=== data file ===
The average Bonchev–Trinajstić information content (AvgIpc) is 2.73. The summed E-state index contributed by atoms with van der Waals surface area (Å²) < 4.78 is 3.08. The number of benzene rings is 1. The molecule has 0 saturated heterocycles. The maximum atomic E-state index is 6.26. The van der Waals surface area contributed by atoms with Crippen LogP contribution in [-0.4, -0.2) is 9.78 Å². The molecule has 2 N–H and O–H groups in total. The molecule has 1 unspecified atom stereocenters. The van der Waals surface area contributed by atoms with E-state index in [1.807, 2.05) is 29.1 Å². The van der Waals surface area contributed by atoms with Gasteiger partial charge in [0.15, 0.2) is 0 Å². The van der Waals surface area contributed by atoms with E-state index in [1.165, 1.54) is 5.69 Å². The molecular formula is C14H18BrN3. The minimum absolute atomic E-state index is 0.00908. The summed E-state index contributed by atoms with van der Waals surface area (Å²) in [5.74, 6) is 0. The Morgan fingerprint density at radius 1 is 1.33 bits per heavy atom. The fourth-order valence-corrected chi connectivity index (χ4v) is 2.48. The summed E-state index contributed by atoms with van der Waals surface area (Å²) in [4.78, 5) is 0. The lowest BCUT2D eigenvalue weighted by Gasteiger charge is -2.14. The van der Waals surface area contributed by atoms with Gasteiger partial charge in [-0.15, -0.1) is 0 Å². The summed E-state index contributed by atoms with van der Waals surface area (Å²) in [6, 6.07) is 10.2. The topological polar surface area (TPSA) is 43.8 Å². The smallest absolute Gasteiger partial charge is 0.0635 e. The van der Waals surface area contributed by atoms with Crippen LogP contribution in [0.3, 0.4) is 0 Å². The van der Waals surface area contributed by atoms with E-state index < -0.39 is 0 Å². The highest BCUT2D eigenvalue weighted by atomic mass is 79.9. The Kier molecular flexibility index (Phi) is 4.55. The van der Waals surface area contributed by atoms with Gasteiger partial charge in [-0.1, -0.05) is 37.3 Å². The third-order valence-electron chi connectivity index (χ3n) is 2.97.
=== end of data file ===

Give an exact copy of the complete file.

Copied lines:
The average Bonchev–Trinajstić information content (AvgIpc) is 2.73. The summed E-state index contributed by atoms with van der Waals surface area (Å²) < 4.78 is 3.08. The number of benzene rings is 1. The molecule has 0 saturated heterocycles. The maximum atomic E-state index is 6.26. The van der Waals surface area contributed by atoms with Crippen LogP contribution in [-0.4, -0.2) is 9.78 Å². The molecule has 2 N–H and O–H groups in total. The molecule has 1 unspecified atom stereocenters. The van der Waals surface area contributed by atoms with E-state index in [1.807, 2.05) is 29.1 Å². The van der Waals surface area contributed by atoms with Gasteiger partial charge in [0.15, 0.2) is 0 Å². The van der Waals surface area contributed by atoms with E-state index in [1.165, 1.54) is 5.69 Å². The molecular formula is C14H18BrN3. The minimum absolute atomic E-state index is 0.00908. The summed E-state index contributed by atoms with van der Waals surface area (Å²) in [5.74, 6) is 0. The Morgan fingerprint density at radius 1 is 1.33 bits per heavy atom. The fourth-order valence-corrected chi connectivity index (χ4v) is 2.48. The summed E-state index contributed by atoms with van der Waals surface area (Å²) in [4.78, 5) is 0. The lowest BCUT2D eigenvalue weighted by Gasteiger charge is -2.14. The van der Waals surface area contributed by atoms with Gasteiger partial charge in [-0.15, -0.1) is 0 Å². The summed E-state index contributed by atoms with van der Waals surface area (Å²) in [6, 6.07) is 10.2. The topological polar surface area (TPSA) is 43.8 Å². The smallest absolute Gasteiger partial charge is 0.0635 e. The van der Waals surface area contributed by atoms with Crippen LogP contribution in [0.3, 0.4) is 0 Å². The van der Waals surface area contributed by atoms with E-state index < -0.39 is 0 Å². The highest BCUT2D eigenvalue weighted by atomic mass is 79.9. The Kier molecular flexibility index (Phi) is 4.55. The van der Waals surface area contributed by atoms with Gasteiger partial charge in [-0.1, -0.05) is 37.3 Å². The third-order valence-electron chi connectivity index (χ3n) is 2.97.